Cumulative evidence in rats suggests that the pontine parabrachial nuclei (PBN) are necessary for assigning hedonic value to taste stimuli. In a series of studies, our laboratory has investigated the parabrachial coding of sapid sucrose in normal and obese rats. First, using chronic microdialysis, we demonstrated that sucrose intake increases dopamine release in the nucleus accumbens, an effect that is dependent on oral stimulation and on concentration. The dopamine response was independent of the thalamocortical gustatory system but was blunted substantially by lesions of the PBN. Similar lesions of the PBN but not the thalamic taste relay diminished cFos activation in the nucleus accumbens caused by sucrose ingestion. Recent single-neuron recording studies have demonstrated that processing of sucrose-evoked activity in the PBN is altered in Otsuka Long Evans Tokushima Fatty (OLETF) rats, which develop obesity due to chronic overeating and express increased avidity to sweet. Compared with lean controls, taste neurons in OLETF rats had reduced overall sensitivity to sucrose and altered concentration responses, with decreased responses to lower concentrations and augmented responses to higher concentrations. The decreased sensitivity to sucrose was specific to NaCl-best neurons that also responded to sucrose, but the concentration effects were carried by the sucrose-specific neurons. Collectively, these findings support the hypothesis that the PBN enables taste stimuli to engage the reward system and, in doing so, influences food intake and body weight regulation. Obesity, in turn, may further alter the gustatory code via forebrain connections to the taste relays or hormonal changes consequent to weight gain.
Cocaine- and amphetamine-regulated transcript (CART) peptide is expressed in brain areas involved in homeostatic regulation and reward. CART has been shown to reduce food intake, but the underlying mechanisms and the relevance of this effect on obesity yet remain unknown. Therefore, we used immunohistochemistry to investigate the expression of CART peptide in various brain regions of the obese Otsuka Long Evans Tokushima Fatty (OLETF) rats lacking the CCK-1 receptor. Analysis revealed that whereas the distribution of CART-peptide immunoreactive neurons and axonal networks was identical in OLETF rats and lean controls, the intensity of CART immunoreactivity was significantly reduced in the rostral part of the nucleus accumbens (p < 0.01), the basolateral complex of the amygdala (p < 0.05) and the rostro-medial nucleus of the solitary tract (p < 0.001) of the OLETF rats. These areas are involved in reward and integration of taste and viscerosensory information and have been previously associated with altered functions in this strain. The findings suggest that in addition to previously described deficits in peripheral satiety signals and augmented orexigenic regulation, the anorectic effect of CART peptide may also be diminished in OLETF rats.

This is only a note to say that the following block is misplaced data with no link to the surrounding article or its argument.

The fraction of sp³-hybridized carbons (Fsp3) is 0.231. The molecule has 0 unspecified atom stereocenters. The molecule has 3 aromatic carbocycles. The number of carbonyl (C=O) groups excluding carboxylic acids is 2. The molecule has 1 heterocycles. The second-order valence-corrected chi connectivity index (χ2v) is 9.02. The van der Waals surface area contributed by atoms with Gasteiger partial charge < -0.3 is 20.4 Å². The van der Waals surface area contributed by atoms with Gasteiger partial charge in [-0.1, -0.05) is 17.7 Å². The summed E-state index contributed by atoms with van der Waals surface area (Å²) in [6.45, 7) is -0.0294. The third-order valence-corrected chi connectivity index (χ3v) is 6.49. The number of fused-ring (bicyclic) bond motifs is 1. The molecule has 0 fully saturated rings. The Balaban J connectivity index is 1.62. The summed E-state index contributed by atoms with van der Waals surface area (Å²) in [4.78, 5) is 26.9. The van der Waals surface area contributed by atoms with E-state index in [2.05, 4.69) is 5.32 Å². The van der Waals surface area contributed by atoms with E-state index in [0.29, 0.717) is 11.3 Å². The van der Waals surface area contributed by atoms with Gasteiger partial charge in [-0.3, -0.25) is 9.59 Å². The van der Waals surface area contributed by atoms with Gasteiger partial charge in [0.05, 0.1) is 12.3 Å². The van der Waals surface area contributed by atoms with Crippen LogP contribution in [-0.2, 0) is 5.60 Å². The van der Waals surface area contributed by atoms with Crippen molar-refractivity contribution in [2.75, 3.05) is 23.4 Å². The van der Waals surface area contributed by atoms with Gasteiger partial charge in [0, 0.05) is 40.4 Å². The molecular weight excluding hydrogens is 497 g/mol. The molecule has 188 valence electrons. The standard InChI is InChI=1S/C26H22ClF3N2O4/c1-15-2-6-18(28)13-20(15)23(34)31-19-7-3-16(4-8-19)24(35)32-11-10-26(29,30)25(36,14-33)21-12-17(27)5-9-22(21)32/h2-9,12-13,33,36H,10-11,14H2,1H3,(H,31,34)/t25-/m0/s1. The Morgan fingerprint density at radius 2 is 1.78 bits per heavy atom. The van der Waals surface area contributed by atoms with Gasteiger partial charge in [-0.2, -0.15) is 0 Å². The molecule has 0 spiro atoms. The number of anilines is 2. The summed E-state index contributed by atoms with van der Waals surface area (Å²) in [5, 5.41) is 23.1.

Brain insulin has widespread metabolic, neurotrophic, and neuromodulatory functions and is involved in the central regulation of food intake and body weight, learning and memory, neuronal development, neuronal apoptosis, and aging. To understand the neuromodulatory role of insulin, we aimed to characterize its yet undefined in vivo electrophysiological effects. We elected to record from the cerebellar cortex because this region has average insulin concentration and insulin receptor content in relation to the whole brain, and has been previously shown to be a target for insulin signaling. We used in vivo microiontophoresis to apply insulin juxtaneuronally while simultaneously recording changes in spontaneous neuronal activity. The analysis included 553 significant neuronal responses to insulin and other related agents recorded from 47 cerebellar neurons of the rat. We found that (1) insulin stimulation produced instant and reversible electrophysiological effects on all of the recorded neurons, and that (2) these effects were mostly dependent on prior or simultaneous GABA application (94-96%). Specifically, (a) inhibitory responses to insulin were the most common (58-62%), and were dose-dependent with respect to GABA pretreatments and blocked by co-administration of the insulin receptor inhibitor HNMPA. (b) In the second largest set of neurons (32-38%) insulin decreased the magnitude of GABA inhibitions when co-applied. (c) In contrast, only a small number of neurons showed GABA-independent responses to insulin application (4-6%), which were exclusively neuronal excitations. The present findings demonstrate that insulin has direct electrophysiological effects on central neurons in vivo and these effects are highly influenced by GABA-ergic inputs.